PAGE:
Chapter 7 Sanctions Consequences (Week 7)

7.1 Discussion questions

  • Grauvogel et al. (2017): What is the main argument of this paper? What lessons can we learn from this paper concerning improving the effectiveness of sanctions? How can we improve this research?

  • Peksen & Drury (2010): According to the authors, how do sanctions corrode targets’ democracy? What counterarguments can you offer?

  • Do sanctions destablize target countries’ leaders? (*)

Cuba blames US as the country sees biggest protests in decades | DW News

7.2 Motivation

Recall the mechanisms of sanctions. Crawfold and Klotz (1999, 27) contends there are four general mechanisms of sanctions. See below for their table.

Allen (2008) JCR argues that sanctions may increase political violence/antigovernment activities in target countries. But the effects are smaller in autocracies. This is because “autocratic states, leaders may actually benefit from sanctions, as domestic publics are unable to impose political costs and the economic constraints of sanctions often allow leaders to extract greater rents while overseeing the trade of scarce goods” (Allen 2008, 917). Allen (2008) FPA offers a similar argument that autocracies are less constrained “as they can shunt the costs of sanctions off onto the general public”. Therefore, sanctions on autocracies are less likely to be successful.

Lektzian and Souva (2007) argues sanctions work by the punishment mechanism. Economic harms can translate into political pressure as deprived citizens are more likely to challenge the existing regime. Autocracies can better tap into the economic rents created by sanctions. Also, they have a smaller size of winning coalition (i.e. core constituents). Therefore, they are more capable of insulating their core supporters from the economic harms.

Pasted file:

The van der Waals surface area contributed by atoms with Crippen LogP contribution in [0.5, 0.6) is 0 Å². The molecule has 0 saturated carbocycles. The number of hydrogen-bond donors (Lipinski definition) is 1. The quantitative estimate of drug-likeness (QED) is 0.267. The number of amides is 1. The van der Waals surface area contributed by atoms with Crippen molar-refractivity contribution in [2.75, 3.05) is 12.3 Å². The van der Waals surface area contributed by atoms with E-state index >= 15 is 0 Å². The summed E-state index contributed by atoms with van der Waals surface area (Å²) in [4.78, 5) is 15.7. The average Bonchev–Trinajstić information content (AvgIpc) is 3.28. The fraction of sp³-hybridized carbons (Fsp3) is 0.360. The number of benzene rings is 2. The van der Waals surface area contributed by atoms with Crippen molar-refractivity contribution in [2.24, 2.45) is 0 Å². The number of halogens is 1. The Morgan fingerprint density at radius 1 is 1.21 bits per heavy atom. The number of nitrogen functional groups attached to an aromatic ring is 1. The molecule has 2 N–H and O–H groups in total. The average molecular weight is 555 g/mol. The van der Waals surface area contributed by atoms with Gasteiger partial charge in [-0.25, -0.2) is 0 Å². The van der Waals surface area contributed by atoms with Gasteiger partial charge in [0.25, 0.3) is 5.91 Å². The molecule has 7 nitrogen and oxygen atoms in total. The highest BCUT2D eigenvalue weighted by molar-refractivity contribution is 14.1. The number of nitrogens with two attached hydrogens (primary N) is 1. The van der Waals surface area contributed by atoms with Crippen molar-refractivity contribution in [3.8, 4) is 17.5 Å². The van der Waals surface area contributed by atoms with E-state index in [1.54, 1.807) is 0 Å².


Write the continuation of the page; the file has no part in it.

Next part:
7.3 Grauvogel et al. (2017)

Grauvogel et al. (2017) offer a different perspective. In particular, the above theory cannot explain well cases where protests happen before or without actual economic harms. They instead argue for a signaling/perception mechanism. International sanctions signal to the potential protesters and opposition groups that they will have international approval and support. Hence, sanctions create perceived opportunities for these protesters.

One clever and critical part of their arguments hinges on the distinction between sanction threats and sanction impositions. They argue that sanction threats entails the messages/signals to domestic groups. In contrast, sanction imposition relies on the punishment mechanism. Interestingly, they take a step further here by arguing that the latter mechanism does not increase protests. This is attributed to the following countervailing process:

  • Sanction imposition can create rally-’round-the-flag effects, allowing ruling elites to drum up the nationalist sentiments.
  • Shifting economic difficulties from supporters to opposition groups.
  • Scapegoating sanctions for economic and political problems, which undermines opposition mobilization.